Analysis of biogenic magnetite nanoparticles

  • James M. Byrne (Contributor)
  • Victoria Coker (Contributor)
  • S. Moise (Contributor)
  • P. L. Wincott (Contributor)
  • David Vaughan (Contributor)
  • Floriana Tuna (Contributor)
  • Elke Arenholz (Contributor)
  • Gerrit Van Der Laan (Contributor)
  • Richard Pattrick (Contributor)
  • Jonathan Lloyd (Contributor)
  • Neil D. Telling (Contributor)



    Cobalt doped magnetite (CoxFe3-xO4) nanoparticles have been produced through the microbial reduction of cobalt-iron oxyhydroxide by the bacterium Geobacter sulfurreducens. The materials produced, as measured by SQUID, x-ray magnetic circular dichroism, Mössbauer spectroscopy, etc., show dramatic increases in coercivity with increasing cobalt content without a major decrease in overall saturation magnetization. Structural and magnetization analyses reveal a reduction in particle size to <4 nm at the highest Co content, combined with an increase in the effective anisotropy of the magnetic nanoparticles. The potential use of these biogenic nanoparticles in aqueous suspensions for magnetic hyperthermia applications is demonstrated. Further analysis of the distribution of cations within the ferrite spinel indicates that the cobalt is predominantly incorporated in octahedral coordination, achieved by the substitution of Fe2+ site with Co2+, with up to 17 per cent Co substituted into tetrahedral sites.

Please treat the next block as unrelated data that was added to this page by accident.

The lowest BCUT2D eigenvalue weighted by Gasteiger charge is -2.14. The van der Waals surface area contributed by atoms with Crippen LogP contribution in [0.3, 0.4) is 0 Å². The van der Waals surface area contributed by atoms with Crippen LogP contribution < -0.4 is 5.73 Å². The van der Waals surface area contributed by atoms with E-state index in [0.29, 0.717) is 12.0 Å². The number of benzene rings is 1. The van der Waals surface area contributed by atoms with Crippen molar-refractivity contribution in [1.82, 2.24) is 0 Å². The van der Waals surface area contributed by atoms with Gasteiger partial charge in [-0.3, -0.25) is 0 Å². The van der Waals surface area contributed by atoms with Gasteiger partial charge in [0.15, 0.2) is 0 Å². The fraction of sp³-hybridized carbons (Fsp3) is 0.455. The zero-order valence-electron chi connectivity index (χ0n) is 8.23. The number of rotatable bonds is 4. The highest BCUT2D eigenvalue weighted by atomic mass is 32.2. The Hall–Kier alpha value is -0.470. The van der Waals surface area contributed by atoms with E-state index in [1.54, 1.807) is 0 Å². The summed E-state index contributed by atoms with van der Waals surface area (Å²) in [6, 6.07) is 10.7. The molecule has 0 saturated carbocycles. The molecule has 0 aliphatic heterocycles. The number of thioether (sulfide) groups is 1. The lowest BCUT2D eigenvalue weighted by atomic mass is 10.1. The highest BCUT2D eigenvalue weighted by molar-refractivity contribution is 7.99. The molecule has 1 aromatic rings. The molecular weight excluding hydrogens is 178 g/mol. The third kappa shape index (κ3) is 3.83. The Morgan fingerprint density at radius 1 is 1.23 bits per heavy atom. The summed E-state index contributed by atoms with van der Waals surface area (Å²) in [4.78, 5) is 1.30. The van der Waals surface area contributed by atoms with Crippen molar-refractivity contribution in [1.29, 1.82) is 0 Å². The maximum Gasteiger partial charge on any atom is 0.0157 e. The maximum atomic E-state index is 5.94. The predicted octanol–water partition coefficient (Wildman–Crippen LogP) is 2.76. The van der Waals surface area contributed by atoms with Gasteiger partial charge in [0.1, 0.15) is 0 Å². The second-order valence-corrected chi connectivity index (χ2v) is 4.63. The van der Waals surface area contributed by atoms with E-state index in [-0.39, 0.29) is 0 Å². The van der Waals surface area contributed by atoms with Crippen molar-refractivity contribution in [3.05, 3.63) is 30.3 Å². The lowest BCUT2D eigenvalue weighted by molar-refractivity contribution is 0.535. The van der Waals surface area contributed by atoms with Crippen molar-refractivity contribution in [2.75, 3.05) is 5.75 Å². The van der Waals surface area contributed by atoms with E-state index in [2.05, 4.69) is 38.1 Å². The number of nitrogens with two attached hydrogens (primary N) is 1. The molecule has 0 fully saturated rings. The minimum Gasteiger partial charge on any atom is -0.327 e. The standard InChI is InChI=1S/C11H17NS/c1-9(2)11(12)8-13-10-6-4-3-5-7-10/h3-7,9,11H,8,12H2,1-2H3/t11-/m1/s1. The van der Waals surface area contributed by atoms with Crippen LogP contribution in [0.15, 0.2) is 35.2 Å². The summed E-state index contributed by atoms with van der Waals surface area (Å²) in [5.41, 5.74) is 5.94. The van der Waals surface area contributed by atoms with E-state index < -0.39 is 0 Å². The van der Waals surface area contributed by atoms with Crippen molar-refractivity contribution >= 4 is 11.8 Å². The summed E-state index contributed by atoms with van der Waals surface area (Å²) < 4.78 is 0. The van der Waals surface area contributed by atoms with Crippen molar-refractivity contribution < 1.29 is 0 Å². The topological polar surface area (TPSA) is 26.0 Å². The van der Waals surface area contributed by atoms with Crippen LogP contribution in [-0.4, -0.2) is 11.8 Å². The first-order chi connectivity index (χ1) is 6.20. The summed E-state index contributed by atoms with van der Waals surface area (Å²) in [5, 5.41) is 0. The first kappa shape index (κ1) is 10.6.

Supplement to: Byrne, JM et al. (2013): Controlled cobalt doping in biogenic magnetite nanoparticles. Journal of The Royal Society Interface, 10(83), 20130134-20130134
    Date made available1 Jan 2013

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